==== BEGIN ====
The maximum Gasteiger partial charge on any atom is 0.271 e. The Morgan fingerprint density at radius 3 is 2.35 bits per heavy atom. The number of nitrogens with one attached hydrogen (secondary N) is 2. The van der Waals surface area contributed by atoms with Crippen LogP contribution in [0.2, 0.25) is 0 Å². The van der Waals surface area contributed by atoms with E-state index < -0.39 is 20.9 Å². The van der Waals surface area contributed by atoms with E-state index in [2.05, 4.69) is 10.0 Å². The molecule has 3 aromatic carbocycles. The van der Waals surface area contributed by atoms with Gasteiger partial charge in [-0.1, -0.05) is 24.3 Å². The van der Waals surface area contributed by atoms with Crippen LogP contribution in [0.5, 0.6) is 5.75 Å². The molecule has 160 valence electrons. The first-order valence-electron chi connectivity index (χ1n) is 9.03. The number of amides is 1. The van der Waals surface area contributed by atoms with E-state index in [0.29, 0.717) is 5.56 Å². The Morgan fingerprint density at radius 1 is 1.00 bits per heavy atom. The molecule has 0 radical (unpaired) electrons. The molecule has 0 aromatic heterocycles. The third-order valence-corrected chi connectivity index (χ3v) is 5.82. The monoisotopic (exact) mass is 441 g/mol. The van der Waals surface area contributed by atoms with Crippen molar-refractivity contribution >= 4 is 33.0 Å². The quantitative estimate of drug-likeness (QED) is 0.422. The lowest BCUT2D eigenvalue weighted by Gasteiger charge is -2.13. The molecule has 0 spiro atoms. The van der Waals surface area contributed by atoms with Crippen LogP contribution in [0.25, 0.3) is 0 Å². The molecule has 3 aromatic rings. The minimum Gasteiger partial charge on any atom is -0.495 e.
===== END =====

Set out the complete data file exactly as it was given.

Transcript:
The maximum Gasteiger partial charge on any atom is 0.271 e. The Morgan fingerprint density at radius 3 is 2.35 bits per heavy atom. The number of nitrogens with one attached hydrogen (secondary N) is 2. The van der Waals surface area contributed by atoms with Crippen LogP contribution in [0.2, 0.25) is 0 Å². The van der Waals surface area contributed by atoms with E-state index < -0.39 is 20.9 Å². The van der Waals surface area contributed by atoms with E-state index in [2.05, 4.69) is 10.0 Å². The molecule has 3 aromatic carbocycles. The van der Waals surface area contributed by atoms with Gasteiger partial charge in [-0.1, -0.05) is 24.3 Å². The van der Waals surface area contributed by atoms with Crippen LogP contribution in [0.5, 0.6) is 5.75 Å². The molecule has 160 valence electrons. The first-order valence-electron chi connectivity index (χ1n) is 9.03. The number of amides is 1. The van der Waals surface area contributed by atoms with E-state index in [0.29, 0.717) is 5.56 Å². The Morgan fingerprint density at radius 1 is 1.00 bits per heavy atom. The molecule has 0 radical (unpaired) electrons. The molecule has 0 aromatic heterocycles. The third-order valence-corrected chi connectivity index (χ3v) is 5.82. The monoisotopic (exact) mass is 441 g/mol. The van der Waals surface area contributed by atoms with Crippen molar-refractivity contribution >= 4 is 33.0 Å². The quantitative estimate of drug-likeness (QED) is 0.422. The lowest BCUT2D eigenvalue weighted by Gasteiger charge is -2.13. The molecule has 0 spiro atoms. The van der Waals surface area contributed by atoms with Crippen LogP contribution in [0.25, 0.3) is 0 Å². The molecule has 3 aromatic rings. The minimum Gasteiger partial charge on any atom is -0.495 e.